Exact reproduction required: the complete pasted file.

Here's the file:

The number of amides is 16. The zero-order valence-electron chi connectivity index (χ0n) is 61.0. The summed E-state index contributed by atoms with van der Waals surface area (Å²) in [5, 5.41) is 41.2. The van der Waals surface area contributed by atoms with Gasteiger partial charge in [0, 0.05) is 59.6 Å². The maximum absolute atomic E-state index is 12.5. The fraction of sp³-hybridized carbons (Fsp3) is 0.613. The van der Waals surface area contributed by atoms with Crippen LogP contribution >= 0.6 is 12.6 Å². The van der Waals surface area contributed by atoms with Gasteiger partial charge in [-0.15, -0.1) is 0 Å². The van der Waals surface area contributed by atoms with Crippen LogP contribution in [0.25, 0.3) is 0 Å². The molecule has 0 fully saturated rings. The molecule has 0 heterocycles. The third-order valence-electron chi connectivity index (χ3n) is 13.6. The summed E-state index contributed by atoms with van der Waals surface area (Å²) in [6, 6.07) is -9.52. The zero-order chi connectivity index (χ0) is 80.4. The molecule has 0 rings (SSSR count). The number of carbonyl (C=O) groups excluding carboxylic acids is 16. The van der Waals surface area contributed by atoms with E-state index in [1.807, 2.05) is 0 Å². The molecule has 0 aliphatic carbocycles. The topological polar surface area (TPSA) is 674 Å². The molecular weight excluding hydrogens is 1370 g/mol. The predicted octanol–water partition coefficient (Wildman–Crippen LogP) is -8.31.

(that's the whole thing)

The number of amides is 16. The zero-order valence-electron chi connectivity index (χ0n) is 61.0. The summed E-state index contributed by atoms with van der Waals surface area (Å²) in [5, 5.41) is 41.2. The van der Waals surface area contributed by atoms with Gasteiger partial charge in [0, 0.05) is 59.6 Å². The maximum absolute atomic E-state index is 12.5. The fraction of sp³-hybridized carbons (Fsp3) is 0.613. The van der Waals surface area contributed by atoms with Crippen LogP contribution >= 0.6 is 12.6 Å². The van der Waals surface area contributed by atoms with Gasteiger partial charge in [-0.15, -0.1) is 0 Å². The van der Waals surface area contributed by atoms with Crippen LogP contribution in [0.25, 0.3) is 0 Å². The molecule has 0 fully saturated rings. The molecule has 0 heterocycles. The third-order valence-electron chi connectivity index (χ3n) is 13.6. The summed E-state index contributed by atoms with van der Waals surface area (Å²) in [6, 6.07) is -9.52. The zero-order chi connectivity index (χ0) is 80.4. The molecule has 0 rings (SSSR count). The number of carbonyl (C=O) groups excluding carboxylic acids is 16. The van der Waals surface area contributed by atoms with E-state index in [1.807, 2.05) is 0 Å². The molecule has 0 aliphatic carbocycles. The topological polar surface area (TPSA) is 674 Å². The molecular weight excluding hydrogens is 1370 g/mol. The predicted octanol–water partition coefficient (Wildman–Crippen LogP) is -8.31.